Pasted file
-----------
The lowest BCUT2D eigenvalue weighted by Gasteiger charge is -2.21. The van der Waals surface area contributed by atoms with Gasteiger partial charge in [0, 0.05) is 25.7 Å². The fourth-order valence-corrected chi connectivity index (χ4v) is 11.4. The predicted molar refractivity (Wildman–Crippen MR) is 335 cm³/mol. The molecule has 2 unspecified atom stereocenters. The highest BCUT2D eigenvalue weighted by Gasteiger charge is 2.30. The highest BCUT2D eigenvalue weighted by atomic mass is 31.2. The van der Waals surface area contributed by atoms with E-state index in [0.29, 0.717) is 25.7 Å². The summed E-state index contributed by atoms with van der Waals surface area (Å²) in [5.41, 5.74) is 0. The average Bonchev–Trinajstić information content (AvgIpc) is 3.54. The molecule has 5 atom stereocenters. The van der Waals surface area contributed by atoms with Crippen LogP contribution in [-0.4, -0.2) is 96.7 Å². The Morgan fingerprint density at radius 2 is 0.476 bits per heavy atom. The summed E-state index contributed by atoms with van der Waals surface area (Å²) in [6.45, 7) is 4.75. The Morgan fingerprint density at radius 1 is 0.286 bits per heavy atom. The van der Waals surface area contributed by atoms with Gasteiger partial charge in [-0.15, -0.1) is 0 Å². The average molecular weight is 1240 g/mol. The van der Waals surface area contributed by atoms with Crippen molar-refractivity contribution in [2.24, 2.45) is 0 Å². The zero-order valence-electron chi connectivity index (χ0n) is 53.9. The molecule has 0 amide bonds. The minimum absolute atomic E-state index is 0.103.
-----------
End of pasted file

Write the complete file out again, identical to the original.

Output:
The lowest BCUT2D eigenvalue weighted by Gasteiger charge is -2.21. The van der Waals surface area contributed by atoms with Gasteiger partial charge in [0, 0.05) is 25.7 Å². The fourth-order valence-corrected chi connectivity index (χ4v) is 11.4. The predicted molar refractivity (Wildman–Crippen MR) is 335 cm³/mol. The molecule has 2 unspecified atom stereocenters. The highest BCUT2D eigenvalue weighted by Gasteiger charge is 2.30. The highest BCUT2D eigenvalue weighted by atomic mass is 31.2. The van der Waals surface area contributed by atoms with E-state index in [0.29, 0.717) is 25.7 Å². The summed E-state index contributed by atoms with van der Waals surface area (Å²) in [5.41, 5.74) is 0. The average Bonchev–Trinajstić information content (AvgIpc) is 3.54. The molecule has 5 atom stereocenters. The van der Waals surface area contributed by atoms with Crippen LogP contribution in [-0.4, -0.2) is 96.7 Å². The Morgan fingerprint density at radius 2 is 0.476 bits per heavy atom. The summed E-state index contributed by atoms with van der Waals surface area (Å²) in [6.45, 7) is 4.75. The Morgan fingerprint density at radius 1 is 0.286 bits per heavy atom. The van der Waals surface area contributed by atoms with Gasteiger partial charge in [-0.15, -0.1) is 0 Å². The average molecular weight is 1240 g/mol. The van der Waals surface area contributed by atoms with Crippen molar-refractivity contribution in [2.24, 2.45) is 0 Å². The zero-order valence-electron chi connectivity index (χ0n) is 53.9. The molecule has 0 amide bonds. The minimum absolute atomic E-state index is 0.103.